Greenlife matters because plants are what we eat to survive; green space matters because we need it to grow crops….
When you next sit down to a meal of perhaps new minted potatoes, fresh peas, a crisp lettuce salad with cherry tomatoes, and sweet juicy strawberries for dessert, consider this:
By 2050, the global population is predicted to increase to more than nine billion people, and the horticultural produce required to feed them will be almost double that of today. Close to four billion tonnes of fruits, vegetables and pulses will be required, in a world of increasing environmental pressures and decreasing land availability.
So, do you know where the food you are eating might have been grown?
For some, these crops may have been picked just a few short metres from the kitchen in the garden; but for many they likely came from the supermarket or greengrocer. And where did they come from before that?
[The area] is so close to … that it is gradually being cut up for residential sections. Gardeners have already been driven out of this portion, so the city must look elsewhere for its market supplies.
This comment on urbanisation from a newspaper article reflects current concern over the loss of valuable arable land. The area referred to could easily be near any city but is in fact an extract from a Wellington newspaper (Evening Post 1916) 100 years ago and refers to urbanisation of the Hutt Valley. Those market gardeners in Lower Hutt relocated to Otaki, where they are now facing the same pressures of increased rural subdivision.
New Zealand needs areas where both the soil and climate are suitable for growing food crops. Possibly the most important is the Pukekohe/Pukekawa region south of Auckland which is unique in NZ; the climate provides frost-free growing conditions all year round; the rich volcanic soils make it easy to grow crops quickly; the local produce supplies Auckland city and much of the country, especially through October to December with leafy greens, carrots and potatoes.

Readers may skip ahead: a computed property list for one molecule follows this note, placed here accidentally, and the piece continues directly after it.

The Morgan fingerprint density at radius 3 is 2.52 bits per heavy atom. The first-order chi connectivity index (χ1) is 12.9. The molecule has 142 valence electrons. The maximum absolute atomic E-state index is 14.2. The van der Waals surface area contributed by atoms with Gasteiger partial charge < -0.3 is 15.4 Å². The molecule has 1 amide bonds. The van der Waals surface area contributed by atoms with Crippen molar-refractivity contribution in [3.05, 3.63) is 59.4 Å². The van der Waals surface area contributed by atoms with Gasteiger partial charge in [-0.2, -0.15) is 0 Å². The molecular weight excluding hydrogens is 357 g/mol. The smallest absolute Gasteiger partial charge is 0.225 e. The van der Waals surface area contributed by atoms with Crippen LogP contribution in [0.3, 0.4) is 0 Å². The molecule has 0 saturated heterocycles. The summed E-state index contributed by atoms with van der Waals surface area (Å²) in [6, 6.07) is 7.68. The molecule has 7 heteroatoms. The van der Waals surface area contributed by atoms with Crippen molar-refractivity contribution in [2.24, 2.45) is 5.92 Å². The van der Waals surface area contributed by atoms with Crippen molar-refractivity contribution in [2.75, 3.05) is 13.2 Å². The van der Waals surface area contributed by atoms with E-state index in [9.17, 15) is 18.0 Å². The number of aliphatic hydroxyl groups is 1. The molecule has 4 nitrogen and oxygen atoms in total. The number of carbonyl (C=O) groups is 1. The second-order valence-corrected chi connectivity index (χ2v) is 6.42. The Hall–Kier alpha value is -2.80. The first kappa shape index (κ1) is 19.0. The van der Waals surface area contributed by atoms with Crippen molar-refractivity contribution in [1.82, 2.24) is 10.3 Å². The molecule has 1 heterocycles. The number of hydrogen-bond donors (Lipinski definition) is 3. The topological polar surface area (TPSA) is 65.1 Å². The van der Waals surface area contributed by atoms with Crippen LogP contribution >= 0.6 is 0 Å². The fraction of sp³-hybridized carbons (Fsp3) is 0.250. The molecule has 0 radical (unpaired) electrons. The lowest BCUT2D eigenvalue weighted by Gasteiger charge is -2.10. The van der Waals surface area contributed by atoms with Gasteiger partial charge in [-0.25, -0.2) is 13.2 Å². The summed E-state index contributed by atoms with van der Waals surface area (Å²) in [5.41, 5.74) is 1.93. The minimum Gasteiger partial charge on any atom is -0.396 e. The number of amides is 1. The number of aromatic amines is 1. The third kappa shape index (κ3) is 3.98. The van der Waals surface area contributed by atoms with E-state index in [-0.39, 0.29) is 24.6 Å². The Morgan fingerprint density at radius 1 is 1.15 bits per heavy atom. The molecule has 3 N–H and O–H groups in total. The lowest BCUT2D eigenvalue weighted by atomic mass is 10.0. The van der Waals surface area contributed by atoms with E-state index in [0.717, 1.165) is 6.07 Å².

But this same region is under threat. Easy access to Auckland city by rail and road means this area is becoming more popular as a place to live. The slow (and maybe not so slow) encroachment of subdivisions of high density housing is happening often at the expense of prime arable land. In 2015 in Pukekohe, the last site in New Zealand where three crops of potatoes could be grown in one year, was sold for housing development.
This is not solved by moving crop production to another area. The best arable land is a valuable, limited, non-renewable resource. It is efficient in its production of food and can be rested and restored in a relatively short time span, while improvement of poor soil can take decades and at some expense. Climate cannot be influenced and slope and aspect may be modified but only at the expense of soil structure.
Housing supply issues are complicated but the future food requirements of the country need to be considered alongside the further development of land. The country's arable land should be protected for the use of future generations.
(Sources: Plant and Food Research NZ; Horticulture NZ submission “Using Land for Housing”; Auckland Council “Expansion of lifestyle blocks and urban areas onto high class land”)